Login Register Subscribe
Current Issue

NCCI recommends lower workers compensation rates for 15 states

Reprints

An improving workers compensation market — including better policy underwriting, increasing comp premiums and a national decline in claim frequency — is driving the National Council on Compensation Insurance Inc. to recommend more decreases in state workers comp rates for next year.

While falling advisory rates are a sign that cost pressures are improving, workers comp experts say the filings won't necessarily translate into lower pricing for employers.

“The state insurance rates are simply guidelines ... and (insurers) — in the majority of cases, not all — have the ability to deviate from that rate” by more than 25% of the state suggested rate, said Eric Silverstein, Dallas-based senior vice president and risk management practice leader at Lockton Cos. L.L.C.

Boca Raton, Florida-based NCCI, a nationwide workers comp ratings and research organization, is the comp rating agency for 35 states and the District of Columbia. It also provides actuarial data for ratemaking agencies in Indiana and North Carolina.

NCCI has submitted workers comp advisory rate filings in 20 states so far this year.

Of those filings, 15 have been for rate de-creases and four have been for increases, said Peter Burton, Wayne, Pennsylvania-based senior division executive for state relations at NCCI. The agency requested rates remain the same in 2015 for Colorado.

Major states in which NCCI has requested decreases include Illinois, which recently approved a 5.5% decrease in workers comp rates for next year, and Oklahoma, which is considering a 7.8% decrease after the state began allowing employers to opt out of the workers comp system this year. Florida also is weighing a 2.5% decrease, the first potential workers comp rate cut for the state in four years.

Mr. Burton said the trend is expected to continue as NCCI continues its rate filing season this fall, and said he's “optimistic that the majority ... of our filings will be approved as proposed.”

“Underwriting results are good, premium is growing, and what has been one of the great stories over the years is (that) lost-time claims frequency has gone down,” Mr. Burton said of trends driving NCCI's ratemaking this year.

This is the first time in several years that NCCI advisory rates are expected to include more decreases than increases.

NCCI said at its annual conference in May that private workers comp insurers' combined ratio declined to 101% in 2013 compared with 108% in 2012 and 115% in 2011. Meanwhile, private insurers' workers comp premiums grew 5.4% year over year to $37 billion in 2013, driven largely by payroll growth and insurer pricing increases.

Mr. Burton said those positive developments now are starting to make their way into workers comp rate filings.

Pam Ferrandino, executive vice president and casualty practice leader for Willis North America Inc. in New York, agreed that NCCI's rate filings indicate favorable trends in the national workers comp landscape. She said that improved insurer profitability is allowing some to propose smaller renewal rate increases this year after years of pushing for policy pricing increases of up to 5%.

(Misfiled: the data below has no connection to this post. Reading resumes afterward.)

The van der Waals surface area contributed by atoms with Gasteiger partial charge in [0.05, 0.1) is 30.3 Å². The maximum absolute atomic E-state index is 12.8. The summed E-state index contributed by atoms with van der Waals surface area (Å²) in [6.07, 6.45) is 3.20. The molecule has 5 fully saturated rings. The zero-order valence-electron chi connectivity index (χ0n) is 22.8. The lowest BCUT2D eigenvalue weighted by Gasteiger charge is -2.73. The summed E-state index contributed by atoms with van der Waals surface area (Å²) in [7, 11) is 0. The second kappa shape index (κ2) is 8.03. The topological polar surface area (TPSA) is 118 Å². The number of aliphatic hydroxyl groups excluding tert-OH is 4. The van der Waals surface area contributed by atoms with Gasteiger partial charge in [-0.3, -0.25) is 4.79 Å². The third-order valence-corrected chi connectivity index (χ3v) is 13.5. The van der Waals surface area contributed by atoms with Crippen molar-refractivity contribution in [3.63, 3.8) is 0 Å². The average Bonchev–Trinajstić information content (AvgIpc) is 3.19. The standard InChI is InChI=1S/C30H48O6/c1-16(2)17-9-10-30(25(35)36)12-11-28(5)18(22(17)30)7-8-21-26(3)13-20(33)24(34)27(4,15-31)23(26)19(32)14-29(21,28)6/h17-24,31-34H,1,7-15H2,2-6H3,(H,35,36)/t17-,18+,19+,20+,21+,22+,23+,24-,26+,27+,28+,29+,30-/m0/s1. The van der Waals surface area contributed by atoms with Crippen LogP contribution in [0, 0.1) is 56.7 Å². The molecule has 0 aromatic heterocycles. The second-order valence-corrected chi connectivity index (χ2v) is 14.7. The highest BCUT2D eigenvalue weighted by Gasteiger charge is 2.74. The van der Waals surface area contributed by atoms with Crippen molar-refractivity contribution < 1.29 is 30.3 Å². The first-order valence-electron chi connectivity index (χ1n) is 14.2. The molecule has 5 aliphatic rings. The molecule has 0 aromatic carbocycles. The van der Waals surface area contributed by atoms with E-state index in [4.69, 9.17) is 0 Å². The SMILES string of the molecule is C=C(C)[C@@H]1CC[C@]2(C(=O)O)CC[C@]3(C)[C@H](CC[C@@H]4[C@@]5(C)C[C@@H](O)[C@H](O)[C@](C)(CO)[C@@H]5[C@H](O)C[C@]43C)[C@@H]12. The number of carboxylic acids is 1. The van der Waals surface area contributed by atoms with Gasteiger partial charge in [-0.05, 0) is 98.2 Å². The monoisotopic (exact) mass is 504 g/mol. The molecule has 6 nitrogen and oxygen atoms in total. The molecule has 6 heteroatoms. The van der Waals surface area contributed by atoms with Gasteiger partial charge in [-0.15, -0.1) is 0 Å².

“We're beginning to see payroll growth, which also allows carriers to back off on some of the rate increases because it gives them a bigger base to spread some of the fundamental expenses across,” Ms. Ferrandino said.

Still, Lockton's Mr. Silverstein said not all companies will see lower workers comp rates.

Smaller companies' rates typically are tied closely to state rates because they don't have much claims data that can be analyzed for customized pricing, he said. Meanwhile, large employers often see workers comp policy prices fall in line with state rates because they have significant claims information that can be used to present a favorable risk profile to insurers.

But middle-market employers, whose claim experience falls between those of small and large firms, could see comp price increases from insurers and will “really have to work on their market profile to be beneficiaries” of declining advisory rates, Mr. Silverstein said.

“The market is very sensitive” to changes in underwriting, “especially within that profile in the middle market,” he said.

Decreasing rate trends haven't reached other major states that use proprietary rating agencies.

In May, the New York Compensation Insurance Rating Board proposed a 6.8% increase in state workers comp advisory rates, effective Oct. 1. However, the New York Department of Financial Services rejected the proposal in July, keeping rates unchanged from last year.

Ziv Kimmel, the New York rating board's vice president and chief actuary, told Business Insurance that the board requested a rate hike because increasing medical and indemnity costs have outpaced decreases in claim frequency. The state approved a 9.5% increase in workers comp rates last year.

The San Francisco-based California Workers' Compensation Insurance Rating Bureau has asked the California Department of Insurance to raise the state's pure premium workers comp rate to $2.77 per $100 of payroll as of Jan. 1, 2015, compared with $2.68 at the start of this year.

A WCIRB spokesman said increased workers comp claim frequency in Southern California played a role in its request for a rate hike, and the agency is researching the cause, he said.

Workers comp experts say they're not surprised that California is outside the trend of falling state workers comp rates.

They say reforms passed by the state in 2012 have helped hold down some cost pressures but haven't completely alleviated them.

Calls for comment to the American Insurance Association and Property Casualty Insurers Association of America were not returned last week.